While early peeks at young Gru’s life are amusing, from his Tupperware-selling mom to his baffled peers, “Minions: The Rise of Gru” soon turns away from the minutiae of the tiny troublemaker’s life and sets about crafting a mission that (we’re meant to be believe) will resonate throughout the rest of his life. Gru is just crazy about The Vicious 6, a supervillain supergroup once led by Wild Knuckles (voiced, of course, by Alan Arkin) and recently taken over by Belle Bottom (Taraji P. Henson), and when he gets a chance to maybe join them, he jumps at the chance.

But The Vicious 6 have no use for a kid, even if he is Gru, and the mini boss enacts his revenge by making off with the group’s newly-snatched weapon, a gem-laced necklace that draws upon the power of the zodiac (again, the ’70s!) to do, well, bad stuff. It’s enough to draw the attention of Wild Knuckles, once believed dead, who kidnaps Gru and then, as is the wont of these films, starts to take a shine to his brand of pluck. Too bad then that the Minions have misplaced the necklace, resulting in a bifurcated mission that requires them to find it and save Gru from The Vicious 6, Wild Knuckles, and whoever else might want to off the mini menace.

Beloved Minions Kevin, Stuart, and Bob (all voiced by Pierre Coffin, who has also directed or co-directed each “Despicable Me” film until this one) eventually find themselves in San Francisco, where they meet up with Yeoh’s Master Chow, who teaches them kung fu, while lone Minion Otto ends up on an adventure with a kind-hearted biker (voiced by RZA). Balda jumps and skips between each of these bizarre subplots with an understandable freneticism, all of them destined to end up together for one big battle, even if each individual thread feels decidedly weak.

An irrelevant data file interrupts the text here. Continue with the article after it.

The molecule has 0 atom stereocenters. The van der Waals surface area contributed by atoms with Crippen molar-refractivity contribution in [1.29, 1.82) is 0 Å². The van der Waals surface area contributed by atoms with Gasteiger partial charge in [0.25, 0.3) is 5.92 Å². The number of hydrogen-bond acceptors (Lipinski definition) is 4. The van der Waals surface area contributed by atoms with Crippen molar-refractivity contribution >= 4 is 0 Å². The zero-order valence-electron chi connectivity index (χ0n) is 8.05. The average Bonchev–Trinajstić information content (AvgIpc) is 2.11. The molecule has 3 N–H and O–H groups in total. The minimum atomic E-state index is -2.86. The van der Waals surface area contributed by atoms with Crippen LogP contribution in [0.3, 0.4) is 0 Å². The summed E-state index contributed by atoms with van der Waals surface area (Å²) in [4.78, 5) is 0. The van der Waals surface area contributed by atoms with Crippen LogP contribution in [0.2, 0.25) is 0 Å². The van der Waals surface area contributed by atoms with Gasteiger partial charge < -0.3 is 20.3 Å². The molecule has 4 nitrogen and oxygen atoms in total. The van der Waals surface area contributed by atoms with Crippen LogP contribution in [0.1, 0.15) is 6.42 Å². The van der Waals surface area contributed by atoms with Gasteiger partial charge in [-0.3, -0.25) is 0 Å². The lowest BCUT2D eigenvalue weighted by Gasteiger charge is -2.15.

Scattered moments of comedic transcendence — the kind that will appeal to the entire audience, even as they might scar a few young-uns, a classic hallmark of any good kids’ movie — do arrive, including a sequence in which the Minions attempt to pilot a commercial jet. Inevitably, they succeed, even if one of them is stripped naked in the process (the Minions love many things, but they really love butts).

Such is the case with “Minions: The Rise of Gru”: inevitably, it sort of succeeds, even if that means relying on silly gags, lots of butts, and the kind of set pieces that would only fly (literally) in the animated space. It’s colorful and madcap and zany, and while that might not make it suitable for all audiences, it will delight the very one it is made for. That’s fine for now, but if this franchise wants to survive, the next entry will have to take on a much tougher mission: stay silly, but get a whole lot smarter.

Grade: C

Universal Pictures will release “Minions: The Rise of Gru” in theaters on Friday, July 1.

Sign Up: Stay on top of the latest breaking film and TV news! Sign up for our Email Newsletters here.

This Article is related to: Film, Reviews and tagged , ,


Get The Latest IndieWire Alerts And Newsletters Delivered Directly To Your Inbox